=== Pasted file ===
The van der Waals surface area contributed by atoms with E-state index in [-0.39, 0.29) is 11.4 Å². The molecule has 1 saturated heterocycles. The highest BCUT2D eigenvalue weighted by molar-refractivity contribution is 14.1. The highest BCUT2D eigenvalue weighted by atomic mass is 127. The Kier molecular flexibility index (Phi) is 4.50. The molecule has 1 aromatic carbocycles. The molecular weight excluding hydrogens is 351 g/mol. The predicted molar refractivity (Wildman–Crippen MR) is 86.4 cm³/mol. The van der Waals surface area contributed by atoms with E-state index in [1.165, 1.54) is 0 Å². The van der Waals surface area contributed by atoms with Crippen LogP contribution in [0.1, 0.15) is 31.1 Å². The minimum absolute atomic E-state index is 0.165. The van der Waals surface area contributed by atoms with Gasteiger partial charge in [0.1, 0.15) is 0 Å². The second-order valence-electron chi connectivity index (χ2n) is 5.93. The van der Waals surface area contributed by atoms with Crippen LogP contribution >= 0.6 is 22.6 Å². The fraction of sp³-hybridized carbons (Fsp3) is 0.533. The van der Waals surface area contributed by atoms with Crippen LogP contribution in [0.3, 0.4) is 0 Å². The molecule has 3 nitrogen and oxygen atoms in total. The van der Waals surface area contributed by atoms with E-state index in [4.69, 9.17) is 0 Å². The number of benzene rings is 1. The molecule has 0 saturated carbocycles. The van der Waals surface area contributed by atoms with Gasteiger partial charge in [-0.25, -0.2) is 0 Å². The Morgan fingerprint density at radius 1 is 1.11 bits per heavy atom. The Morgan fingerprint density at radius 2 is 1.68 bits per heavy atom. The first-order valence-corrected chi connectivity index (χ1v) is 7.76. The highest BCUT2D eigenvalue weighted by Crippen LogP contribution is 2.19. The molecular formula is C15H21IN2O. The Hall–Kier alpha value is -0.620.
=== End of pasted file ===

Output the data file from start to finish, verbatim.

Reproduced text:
The van der Waals surface area contributed by atoms with E-state index in [-0.39, 0.29) is 11.4 Å². The molecule has 1 saturated heterocycles. The highest BCUT2D eigenvalue weighted by molar-refractivity contribution is 14.1. The highest BCUT2D eigenvalue weighted by atomic mass is 127. The Kier molecular flexibility index (Phi) is 4.50. The molecule has 1 aromatic carbocycles. The molecular weight excluding hydrogens is 351 g/mol. The predicted molar refractivity (Wildman–Crippen MR) is 86.4 cm³/mol. The van der Waals surface area contributed by atoms with E-state index in [1.165, 1.54) is 0 Å². The van der Waals surface area contributed by atoms with Crippen LogP contribution in [0.1, 0.15) is 31.1 Å². The minimum absolute atomic E-state index is 0.165. The van der Waals surface area contributed by atoms with Gasteiger partial charge in [0.1, 0.15) is 0 Å². The second-order valence-electron chi connectivity index (χ2n) is 5.93. The van der Waals surface area contributed by atoms with Crippen LogP contribution >= 0.6 is 22.6 Å². The fraction of sp³-hybridized carbons (Fsp3) is 0.533. The van der Waals surface area contributed by atoms with Crippen LogP contribution in [0.3, 0.4) is 0 Å². The molecule has 3 nitrogen and oxygen atoms in total. The van der Waals surface area contributed by atoms with E-state index in [4.69, 9.17) is 0 Å². The number of benzene rings is 1. The molecule has 0 saturated carbocycles. The van der Waals surface area contributed by atoms with Gasteiger partial charge in [-0.25, -0.2) is 0 Å². The Morgan fingerprint density at radius 1 is 1.11 bits per heavy atom. The Morgan fingerprint density at radius 2 is 1.68 bits per heavy atom. The first-order valence-corrected chi connectivity index (χ1v) is 7.76. The highest BCUT2D eigenvalue weighted by Crippen LogP contribution is 2.19. The molecular formula is C15H21IN2O. The Hall–Kier alpha value is -0.620.